For instance, if a customer gives feedback about improving a company’s new dashboard by making it more customizable, Viable would assign some topics around dashboards and customizability. It would be considered as improvement feedback.
Now imagine that same company receives feedback from hundreds of users who similarly say the dashboard could be improved with more customization options. Wouldn’t you want to know that without having to read all the individual feedback? Wouldn’t you also want to know what customers would like to customize in the dashboard?
Viable provides exactly these answers. All that feedback is summarized in human language, like this:
Customers would like to be able to customize the dashboard with dedicated filters. We should add custom filters for date ranges, customer types, and contract volumes.
This summary gives you the context to make informed product decisions.
We use GPT-3 because it’s the best language model available for interpreting questions and providing answers straight from users’ feedback in a contextual, summary format.
Access to GPT-3 comes in a software-as-a-service format via an API. Pricing is based on data usage, tracked per month. This allows us to access the model’s functionality without needing to manage the AI model ourselves.
You can adjust quality, length, and other variables of the output in the GPT-3 playground settings. These settings are useful to tweak prompts until you get the most useful output (in our case, feedback summaries).
We don’t dive into the technical and engineering side of building a GPT-3 app here. (That is a different article.) We instead cover the business strategy of GPT-3 apps.
To build an app that uses GPT-3, it helps to first understand whether you’ve got a compelling use case that clearly benefits from the model’s capabilities. Whether it’s copywriting, question and answer, summarization, translation, classification, search, explaining code, translating between programming languages, etc.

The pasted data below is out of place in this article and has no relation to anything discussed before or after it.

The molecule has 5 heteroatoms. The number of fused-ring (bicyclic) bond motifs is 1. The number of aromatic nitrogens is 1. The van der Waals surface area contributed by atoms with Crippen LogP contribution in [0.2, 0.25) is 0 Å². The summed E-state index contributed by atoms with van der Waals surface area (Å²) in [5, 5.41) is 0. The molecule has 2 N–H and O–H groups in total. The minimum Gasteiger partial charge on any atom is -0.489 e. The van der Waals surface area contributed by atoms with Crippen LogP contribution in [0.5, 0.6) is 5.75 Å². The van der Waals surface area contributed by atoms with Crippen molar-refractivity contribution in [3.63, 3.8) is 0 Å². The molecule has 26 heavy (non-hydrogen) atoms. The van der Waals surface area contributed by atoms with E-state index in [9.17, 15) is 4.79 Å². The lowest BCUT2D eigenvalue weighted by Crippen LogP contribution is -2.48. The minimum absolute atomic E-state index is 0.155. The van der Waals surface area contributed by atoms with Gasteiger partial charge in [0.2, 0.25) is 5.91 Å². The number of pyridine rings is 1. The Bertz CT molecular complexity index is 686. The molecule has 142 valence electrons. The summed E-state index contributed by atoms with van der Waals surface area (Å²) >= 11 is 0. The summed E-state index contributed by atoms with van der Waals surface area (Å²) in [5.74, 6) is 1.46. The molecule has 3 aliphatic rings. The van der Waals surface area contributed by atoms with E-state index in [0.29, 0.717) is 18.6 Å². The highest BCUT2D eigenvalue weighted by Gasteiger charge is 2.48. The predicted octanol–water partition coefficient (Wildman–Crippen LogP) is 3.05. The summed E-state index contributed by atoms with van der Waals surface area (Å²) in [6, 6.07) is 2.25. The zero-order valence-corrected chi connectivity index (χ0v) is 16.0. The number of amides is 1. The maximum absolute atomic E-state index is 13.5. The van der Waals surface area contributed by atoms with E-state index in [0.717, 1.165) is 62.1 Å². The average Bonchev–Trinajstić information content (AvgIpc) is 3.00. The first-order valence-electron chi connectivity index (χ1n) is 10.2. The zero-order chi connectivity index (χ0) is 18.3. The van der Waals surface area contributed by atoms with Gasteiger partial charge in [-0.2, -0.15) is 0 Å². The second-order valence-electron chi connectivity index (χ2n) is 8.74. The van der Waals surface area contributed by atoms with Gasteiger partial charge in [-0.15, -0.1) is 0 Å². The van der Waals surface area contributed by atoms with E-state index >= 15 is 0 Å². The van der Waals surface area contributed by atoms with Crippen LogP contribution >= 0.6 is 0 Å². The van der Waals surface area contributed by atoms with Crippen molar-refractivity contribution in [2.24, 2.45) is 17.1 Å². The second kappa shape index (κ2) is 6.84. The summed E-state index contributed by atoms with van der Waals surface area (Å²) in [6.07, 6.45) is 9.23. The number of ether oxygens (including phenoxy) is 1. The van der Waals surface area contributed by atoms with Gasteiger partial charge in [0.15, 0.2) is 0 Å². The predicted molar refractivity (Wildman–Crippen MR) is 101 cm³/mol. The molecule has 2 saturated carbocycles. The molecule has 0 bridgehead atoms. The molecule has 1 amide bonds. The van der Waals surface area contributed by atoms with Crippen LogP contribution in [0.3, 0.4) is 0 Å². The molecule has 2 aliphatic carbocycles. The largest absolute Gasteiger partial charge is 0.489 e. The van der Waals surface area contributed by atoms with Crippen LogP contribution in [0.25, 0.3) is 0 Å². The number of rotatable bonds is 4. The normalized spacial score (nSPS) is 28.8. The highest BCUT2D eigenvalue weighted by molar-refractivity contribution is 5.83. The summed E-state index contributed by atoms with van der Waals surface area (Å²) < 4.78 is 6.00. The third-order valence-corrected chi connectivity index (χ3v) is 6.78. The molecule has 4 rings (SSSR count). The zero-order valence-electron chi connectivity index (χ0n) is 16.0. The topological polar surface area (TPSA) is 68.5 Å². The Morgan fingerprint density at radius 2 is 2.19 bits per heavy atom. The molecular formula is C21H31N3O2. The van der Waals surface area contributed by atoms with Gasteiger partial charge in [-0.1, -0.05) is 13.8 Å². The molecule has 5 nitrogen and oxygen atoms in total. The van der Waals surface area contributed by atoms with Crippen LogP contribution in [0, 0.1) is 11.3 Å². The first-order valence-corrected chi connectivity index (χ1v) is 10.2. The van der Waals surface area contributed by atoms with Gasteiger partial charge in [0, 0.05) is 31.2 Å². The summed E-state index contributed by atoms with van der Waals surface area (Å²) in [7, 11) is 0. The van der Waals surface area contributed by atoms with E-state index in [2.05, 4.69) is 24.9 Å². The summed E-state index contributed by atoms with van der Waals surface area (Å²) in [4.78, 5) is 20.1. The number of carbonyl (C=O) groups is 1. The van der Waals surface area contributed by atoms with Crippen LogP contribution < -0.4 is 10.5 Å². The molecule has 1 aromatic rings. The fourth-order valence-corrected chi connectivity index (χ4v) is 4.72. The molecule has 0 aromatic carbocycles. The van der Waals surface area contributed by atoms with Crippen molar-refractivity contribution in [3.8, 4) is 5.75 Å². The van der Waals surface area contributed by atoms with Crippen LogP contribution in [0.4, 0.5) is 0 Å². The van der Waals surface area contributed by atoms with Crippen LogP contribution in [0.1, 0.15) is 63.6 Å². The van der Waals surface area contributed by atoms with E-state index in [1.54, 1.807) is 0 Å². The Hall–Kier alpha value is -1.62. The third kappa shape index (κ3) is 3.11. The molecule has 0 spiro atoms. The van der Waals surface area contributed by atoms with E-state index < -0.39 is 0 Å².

In our case, we wanted to make it easier to analyze and get insights from unstructured customer feedback. Doing analysis by asking natural language questions is a good fit for GPT-3.
It helps to assess the sustainability of your application with basic questions like: does your app solve a significant problem for your target market? If so, does it do so primarily with the natural language capabilities of GPT-3? How do other components of your product help solve the user problem?
Since GPT-3 can be accessed by anyone, it’s helpful to know how you’ll differentiate your app.
Once you’ve decided to try out GPT-3, you can request access to the API from OpenAI. You’ll fill out the intake form with your contact information and intended use case.
While you wait for access, you can read through OpenAI’s documentation, tutorials, and examples on how GPT-3 works.
When you have access to the beta environment, use the playground to start building prompts for your use case. Experiment with adjusting the settings for the outputs until you feel comfortable with them.
You’ll then want to incorporate GPT-3 into your overall product architecture. Decide where and how GPT-3 interacts with your other systems. Plan ahead for how outputs will be provided to your user base.
Make sure to build a great user interface and focus on a smooth, end-to-end experience for your users, from sign-up to the motions that create value for them. GPT-3’s magic alone will not cut it.
We recommend spending as much time as necessary to figure out how GPT-3 will work best for you. Our team of machine learning experts has spent hundreds of hours in the GPT-3 playground and many more hours thinking through the machine learning system that resulted in a one-of-a-kind qualitative analysis experience for our customers.
If you’ve got thousands of feedback entries you’d like to analyze in an automated way, Viable might be a good fit. Our speciality is helping companies get insights from customer feedback quickly and easily.
Last Updated: 09/01/21